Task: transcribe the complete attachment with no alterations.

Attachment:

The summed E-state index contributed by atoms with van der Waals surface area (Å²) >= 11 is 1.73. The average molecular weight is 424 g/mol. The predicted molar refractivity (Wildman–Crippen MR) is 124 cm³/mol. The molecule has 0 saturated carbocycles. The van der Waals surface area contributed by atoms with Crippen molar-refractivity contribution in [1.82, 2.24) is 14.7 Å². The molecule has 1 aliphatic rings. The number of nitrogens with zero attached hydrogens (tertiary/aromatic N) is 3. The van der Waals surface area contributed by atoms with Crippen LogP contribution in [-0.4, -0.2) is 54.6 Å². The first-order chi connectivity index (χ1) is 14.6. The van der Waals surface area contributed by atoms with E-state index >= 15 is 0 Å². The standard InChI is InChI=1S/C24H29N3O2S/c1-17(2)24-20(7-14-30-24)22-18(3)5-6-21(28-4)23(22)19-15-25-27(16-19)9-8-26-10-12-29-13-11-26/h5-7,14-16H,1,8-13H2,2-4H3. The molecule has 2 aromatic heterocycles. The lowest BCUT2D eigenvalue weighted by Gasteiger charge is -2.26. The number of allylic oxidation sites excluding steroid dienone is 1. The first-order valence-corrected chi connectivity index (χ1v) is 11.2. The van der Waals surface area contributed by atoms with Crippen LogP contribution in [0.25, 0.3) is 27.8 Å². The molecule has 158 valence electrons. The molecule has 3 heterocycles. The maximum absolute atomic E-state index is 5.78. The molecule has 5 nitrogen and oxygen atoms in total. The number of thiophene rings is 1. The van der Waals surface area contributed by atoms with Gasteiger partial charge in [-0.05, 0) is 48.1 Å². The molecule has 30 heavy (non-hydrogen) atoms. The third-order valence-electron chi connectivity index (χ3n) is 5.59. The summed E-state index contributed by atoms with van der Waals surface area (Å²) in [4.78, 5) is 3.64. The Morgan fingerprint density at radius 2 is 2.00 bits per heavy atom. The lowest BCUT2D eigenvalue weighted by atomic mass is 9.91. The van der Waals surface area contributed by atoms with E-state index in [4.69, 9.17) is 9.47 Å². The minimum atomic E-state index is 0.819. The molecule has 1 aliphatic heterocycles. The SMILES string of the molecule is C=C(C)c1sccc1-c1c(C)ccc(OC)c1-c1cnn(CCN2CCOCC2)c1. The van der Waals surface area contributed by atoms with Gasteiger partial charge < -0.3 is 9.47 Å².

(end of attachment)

The summed E-state index contributed by atoms with van der Waals surface area (Å²) >= 11 is 1.73. The average molecular weight is 424 g/mol. The predicted molar refractivity (Wildman–Crippen MR) is 124 cm³/mol. The molecule has 0 saturated carbocycles. The van der Waals surface area contributed by atoms with Crippen molar-refractivity contribution in [1.82, 2.24) is 14.7 Å². The molecule has 1 aliphatic rings. The number of nitrogens with zero attached hydrogens (tertiary/aromatic N) is 3. The van der Waals surface area contributed by atoms with Crippen LogP contribution in [-0.4, -0.2) is 54.6 Å². The first-order chi connectivity index (χ1) is 14.6. The van der Waals surface area contributed by atoms with E-state index >= 15 is 0 Å². The standard InChI is InChI=1S/C24H29N3O2S/c1-17(2)24-20(7-14-30-24)22-18(3)5-6-21(28-4)23(22)19-15-25-27(16-19)9-8-26-10-12-29-13-11-26/h5-7,14-16H,1,8-13H2,2-4H3. The molecule has 2 aromatic heterocycles. The lowest BCUT2D eigenvalue weighted by Gasteiger charge is -2.26. The number of allylic oxidation sites excluding steroid dienone is 1. The first-order valence-corrected chi connectivity index (χ1v) is 11.2. The van der Waals surface area contributed by atoms with Crippen LogP contribution in [0.25, 0.3) is 27.8 Å². The molecule has 158 valence electrons. The molecule has 3 heterocycles. The maximum absolute atomic E-state index is 5.78. The molecule has 5 nitrogen and oxygen atoms in total. The number of thiophene rings is 1. The van der Waals surface area contributed by atoms with Gasteiger partial charge in [-0.05, 0) is 48.1 Å². The molecule has 30 heavy (non-hydrogen) atoms. The third-order valence-electron chi connectivity index (χ3n) is 5.59. The summed E-state index contributed by atoms with van der Waals surface area (Å²) in [4.78, 5) is 3.64. The Morgan fingerprint density at radius 2 is 2.00 bits per heavy atom. The lowest BCUT2D eigenvalue weighted by atomic mass is 9.91. The van der Waals surface area contributed by atoms with E-state index in [4.69, 9.17) is 9.47 Å². The minimum atomic E-state index is 0.819. The molecule has 1 aliphatic heterocycles. The SMILES string of the molecule is C=C(C)c1sccc1-c1c(C)ccc(OC)c1-c1cnn(CCN2CCOCC2)c1. The van der Waals surface area contributed by atoms with Gasteiger partial charge < -0.3 is 9.47 Å².